The call last spring in a Proceedings of the National Academy of Sciences editorial to rethink biomedical research funding and training in the US may have been overly optimistic that the community could agree on how to deal with these issues, ScienceInsider's Jeffrey Mervis reports.
"We were naive," Harold Varmus, one of the authors of the PNAS editorial and National Cancer Institute director, said after a presentation to the President's Council of Advisors on Science and Technology last week. "We were hoping to pick off some low-hanging fruit."
In the editorial, Varmus and his co-authors said it was time to "rethink some fundamental features of the US biomedical research ecosystem." For instance, they called for predictable budgets for US science funding agencies and for the number of graduate students being trained to be in line with the number of future opportunities, among other suggestions.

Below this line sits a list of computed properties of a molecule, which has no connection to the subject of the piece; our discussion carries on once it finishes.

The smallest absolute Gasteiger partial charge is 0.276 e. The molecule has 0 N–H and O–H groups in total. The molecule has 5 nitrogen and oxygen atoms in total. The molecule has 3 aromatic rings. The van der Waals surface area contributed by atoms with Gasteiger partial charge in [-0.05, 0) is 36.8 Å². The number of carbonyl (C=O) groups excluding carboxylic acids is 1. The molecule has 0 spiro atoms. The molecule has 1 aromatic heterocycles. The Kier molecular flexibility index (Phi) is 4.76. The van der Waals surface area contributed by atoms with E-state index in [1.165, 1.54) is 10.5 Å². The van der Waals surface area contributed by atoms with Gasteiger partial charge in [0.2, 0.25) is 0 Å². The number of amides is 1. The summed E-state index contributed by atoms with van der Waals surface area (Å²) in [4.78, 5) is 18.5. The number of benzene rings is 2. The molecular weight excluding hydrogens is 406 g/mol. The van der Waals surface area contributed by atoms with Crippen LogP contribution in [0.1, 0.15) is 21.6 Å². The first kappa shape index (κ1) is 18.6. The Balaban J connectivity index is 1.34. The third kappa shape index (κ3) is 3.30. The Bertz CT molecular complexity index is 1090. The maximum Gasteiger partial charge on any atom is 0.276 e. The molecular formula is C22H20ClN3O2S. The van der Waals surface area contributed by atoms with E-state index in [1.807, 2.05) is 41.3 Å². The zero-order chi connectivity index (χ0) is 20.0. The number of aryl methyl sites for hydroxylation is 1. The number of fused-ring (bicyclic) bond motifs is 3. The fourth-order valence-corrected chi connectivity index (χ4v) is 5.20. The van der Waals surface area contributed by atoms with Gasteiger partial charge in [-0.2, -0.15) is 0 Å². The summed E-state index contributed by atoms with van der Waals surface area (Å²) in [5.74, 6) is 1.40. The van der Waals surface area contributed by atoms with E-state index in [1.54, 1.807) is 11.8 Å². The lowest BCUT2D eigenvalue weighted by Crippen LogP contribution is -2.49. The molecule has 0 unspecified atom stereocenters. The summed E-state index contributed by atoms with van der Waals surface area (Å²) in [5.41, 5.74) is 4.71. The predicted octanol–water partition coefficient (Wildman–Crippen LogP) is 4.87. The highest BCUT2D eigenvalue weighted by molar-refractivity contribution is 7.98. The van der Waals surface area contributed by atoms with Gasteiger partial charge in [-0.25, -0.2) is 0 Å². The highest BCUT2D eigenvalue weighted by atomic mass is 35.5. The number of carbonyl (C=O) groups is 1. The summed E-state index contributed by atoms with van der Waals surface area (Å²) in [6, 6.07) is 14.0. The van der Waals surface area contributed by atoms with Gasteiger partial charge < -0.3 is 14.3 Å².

After the editorial appeared in PNAS, Mervis notes that a heated discussion erupted at the academy's annual meeting, and it became clear to the authors that a consensus on how to handle these issues was far from being reached.
At the PCAST meeting, the three editorial authors who could attend noted that they were cognizant of the principle of "do no harm," that they don't want the treatment to be worse than the cure. Varmus notes that they plan to take more time and to put together a larger and more representative group, including early career researchers, to discuss the issues.
"We don't know what to do, and we're open to your suggestions," Shirley Tilghman, Princeton University's president emerita, said to PCAST. "But I do know one thing: If we go home and do nothing, the problem will just get worse."